This mural was one of many in a place that had evidence of vibrancy and youth everywhere. The space of community radio seems to take on the spirit of its people. Why would you want to hang out anywhere else?
I was visiting the Batchelor Institute to research Radio Rum Jungle. On my lunch break I went for a walk, and out of the corner of my eye, I saw a “RADIO” sign.
I exerted some effort to enter the closed grounds, which involved a robust metal gate falling on my hand and the discovery of some bat colonies. I’m really glad my hand took one for the team though because what I’d stumbled on is the abandoned old campus of Radio Rum Jungle.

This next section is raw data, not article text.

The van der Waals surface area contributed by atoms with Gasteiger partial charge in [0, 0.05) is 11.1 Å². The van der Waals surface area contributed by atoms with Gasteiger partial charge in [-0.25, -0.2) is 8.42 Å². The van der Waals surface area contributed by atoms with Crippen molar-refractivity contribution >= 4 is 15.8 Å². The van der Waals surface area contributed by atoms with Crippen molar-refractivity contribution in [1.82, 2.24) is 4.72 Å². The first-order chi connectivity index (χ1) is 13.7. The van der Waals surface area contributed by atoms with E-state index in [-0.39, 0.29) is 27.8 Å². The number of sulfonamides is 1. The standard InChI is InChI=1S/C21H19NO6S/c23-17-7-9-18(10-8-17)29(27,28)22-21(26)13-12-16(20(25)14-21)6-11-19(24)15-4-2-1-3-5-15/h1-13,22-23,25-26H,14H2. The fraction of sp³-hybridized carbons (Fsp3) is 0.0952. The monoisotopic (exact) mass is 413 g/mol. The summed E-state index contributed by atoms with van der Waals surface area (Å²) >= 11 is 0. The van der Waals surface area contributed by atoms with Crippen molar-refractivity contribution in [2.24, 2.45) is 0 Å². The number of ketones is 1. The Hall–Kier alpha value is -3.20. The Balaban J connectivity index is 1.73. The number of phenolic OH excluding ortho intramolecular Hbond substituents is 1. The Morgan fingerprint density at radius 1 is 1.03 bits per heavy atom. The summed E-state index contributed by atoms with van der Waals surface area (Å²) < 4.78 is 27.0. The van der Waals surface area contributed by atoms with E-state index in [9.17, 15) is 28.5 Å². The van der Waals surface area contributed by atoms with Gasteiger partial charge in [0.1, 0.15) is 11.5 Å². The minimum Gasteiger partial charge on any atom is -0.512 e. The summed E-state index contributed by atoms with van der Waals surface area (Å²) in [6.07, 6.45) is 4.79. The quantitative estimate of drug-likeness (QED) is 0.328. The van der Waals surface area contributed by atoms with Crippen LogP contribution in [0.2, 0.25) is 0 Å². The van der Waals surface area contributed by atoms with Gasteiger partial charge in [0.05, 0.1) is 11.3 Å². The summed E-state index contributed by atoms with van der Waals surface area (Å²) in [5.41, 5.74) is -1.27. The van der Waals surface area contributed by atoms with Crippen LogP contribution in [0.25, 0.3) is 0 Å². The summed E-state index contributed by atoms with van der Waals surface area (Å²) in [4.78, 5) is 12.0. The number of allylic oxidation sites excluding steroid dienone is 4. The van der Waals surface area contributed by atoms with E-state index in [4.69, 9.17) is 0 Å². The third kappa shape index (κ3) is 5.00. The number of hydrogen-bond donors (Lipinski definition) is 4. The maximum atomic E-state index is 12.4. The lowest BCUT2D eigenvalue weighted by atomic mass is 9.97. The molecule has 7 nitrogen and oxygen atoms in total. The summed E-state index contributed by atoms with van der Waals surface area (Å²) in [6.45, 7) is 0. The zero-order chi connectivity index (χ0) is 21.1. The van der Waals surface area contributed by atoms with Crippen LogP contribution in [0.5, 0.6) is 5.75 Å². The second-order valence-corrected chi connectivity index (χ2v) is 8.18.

Radio Rum Jungle is a pioneering Aboriginal radio station based in Batchelor NT (about 2 hrs out of Darwin).
It’s the same place where TEABBA or the Top End Aboriginal Bush Broadcasting Association began in the early 80s (a big community radio network now based in Darwin, it broadcasts to 29 remote communities in the Top End). Recently RRJ has returned to its home on TEABBA, Batchelor students are now taking over the broadcast all day every Thursday, YEEEESSSSS, tune in on the app or online!
I will have much more to say about this as my research develops, but the successes of the Aboriginal and Torres Strait Islander communities in media are friggin amazing and an absolute pleasure to learn about.
I write on this topic as a non Indigenous person because it overlaps with my interest in youth radio, and its history is relevant to youth radio history. It’s unfortunate that no one has ever written a substantial history of RRJ before, but it’s an honour to contribute my research and I hope my modest contribution is a building block to a more thorough history by RRJ, its related communities, and its talented students and alumni.
….. I CAN’T WAIT TO GO BACK!!!!!!!!!